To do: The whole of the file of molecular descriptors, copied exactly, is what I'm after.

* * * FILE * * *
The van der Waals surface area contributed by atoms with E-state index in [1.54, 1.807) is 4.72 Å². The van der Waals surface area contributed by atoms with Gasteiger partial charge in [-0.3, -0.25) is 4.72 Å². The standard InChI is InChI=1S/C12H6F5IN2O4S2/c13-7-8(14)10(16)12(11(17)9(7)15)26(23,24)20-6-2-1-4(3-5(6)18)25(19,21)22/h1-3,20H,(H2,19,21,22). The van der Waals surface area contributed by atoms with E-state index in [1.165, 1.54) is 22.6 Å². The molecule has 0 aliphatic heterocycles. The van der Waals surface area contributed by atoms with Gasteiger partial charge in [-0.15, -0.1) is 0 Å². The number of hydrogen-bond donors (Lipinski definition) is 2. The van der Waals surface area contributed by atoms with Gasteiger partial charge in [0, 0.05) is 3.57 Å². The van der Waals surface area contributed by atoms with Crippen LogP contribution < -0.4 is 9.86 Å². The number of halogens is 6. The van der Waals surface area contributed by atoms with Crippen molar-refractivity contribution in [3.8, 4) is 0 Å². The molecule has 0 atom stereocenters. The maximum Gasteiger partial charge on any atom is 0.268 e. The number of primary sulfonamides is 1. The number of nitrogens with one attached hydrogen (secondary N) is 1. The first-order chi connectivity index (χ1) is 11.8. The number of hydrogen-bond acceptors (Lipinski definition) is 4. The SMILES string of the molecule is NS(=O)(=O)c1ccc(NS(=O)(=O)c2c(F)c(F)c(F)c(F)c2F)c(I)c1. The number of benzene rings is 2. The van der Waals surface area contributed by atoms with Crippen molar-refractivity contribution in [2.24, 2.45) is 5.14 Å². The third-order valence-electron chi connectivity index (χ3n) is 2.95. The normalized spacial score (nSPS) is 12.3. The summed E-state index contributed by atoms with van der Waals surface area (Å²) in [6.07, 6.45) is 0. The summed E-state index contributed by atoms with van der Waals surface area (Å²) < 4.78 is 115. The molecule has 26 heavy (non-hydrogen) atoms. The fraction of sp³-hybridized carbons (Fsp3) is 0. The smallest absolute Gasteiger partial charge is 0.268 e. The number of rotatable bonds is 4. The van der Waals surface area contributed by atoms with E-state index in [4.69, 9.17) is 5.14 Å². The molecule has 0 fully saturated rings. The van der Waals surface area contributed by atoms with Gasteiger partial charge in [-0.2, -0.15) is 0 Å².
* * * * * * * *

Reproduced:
The van der Waals surface area contributed by atoms with E-state index in [1.54, 1.807) is 4.72 Å². The van der Waals surface area contributed by atoms with Gasteiger partial charge in [-0.3, -0.25) is 4.72 Å². The standard InChI is InChI=1S/C12H6F5IN2O4S2/c13-7-8(14)10(16)12(11(17)9(7)15)26(23,24)20-6-2-1-4(3-5(6)18)25(19,21)22/h1-3,20H,(H2,19,21,22). The van der Waals surface area contributed by atoms with E-state index in [1.165, 1.54) is 22.6 Å². The molecule has 0 aliphatic heterocycles. The van der Waals surface area contributed by atoms with Gasteiger partial charge in [-0.15, -0.1) is 0 Å². The number of hydrogen-bond donors (Lipinski definition) is 2. The van der Waals surface area contributed by atoms with Gasteiger partial charge in [0, 0.05) is 3.57 Å². The van der Waals surface area contributed by atoms with Crippen LogP contribution < -0.4 is 9.86 Å². The number of halogens is 6. The van der Waals surface area contributed by atoms with Crippen molar-refractivity contribution in [3.8, 4) is 0 Å². The molecule has 0 atom stereocenters. The maximum Gasteiger partial charge on any atom is 0.268 e. The number of primary sulfonamides is 1. The number of nitrogens with one attached hydrogen (secondary N) is 1. The first-order chi connectivity index (χ1) is 11.8. The number of hydrogen-bond acceptors (Lipinski definition) is 4. The SMILES string of the molecule is NS(=O)(=O)c1ccc(NS(=O)(=O)c2c(F)c(F)c(F)c(F)c2F)c(I)c1. The number of benzene rings is 2. The van der Waals surface area contributed by atoms with Crippen molar-refractivity contribution in [2.24, 2.45) is 5.14 Å². The third-order valence-electron chi connectivity index (χ3n) is 2.95. The normalized spacial score (nSPS) is 12.3. The summed E-state index contributed by atoms with van der Waals surface area (Å²) in [6.07, 6.45) is 0. The summed E-state index contributed by atoms with van der Waals surface area (Å²) < 4.78 is 115. The molecule has 26 heavy (non-hydrogen) atoms. The fraction of sp³-hybridized carbons (Fsp3) is 0. The smallest absolute Gasteiger partial charge is 0.268 e. The number of rotatable bonds is 4. The van der Waals surface area contributed by atoms with E-state index in [4.69, 9.17) is 5.14 Å². The molecule has 0 fully saturated rings. The van der Waals surface area contributed by atoms with Gasteiger partial charge in [-0.2, -0.15) is 0 Å².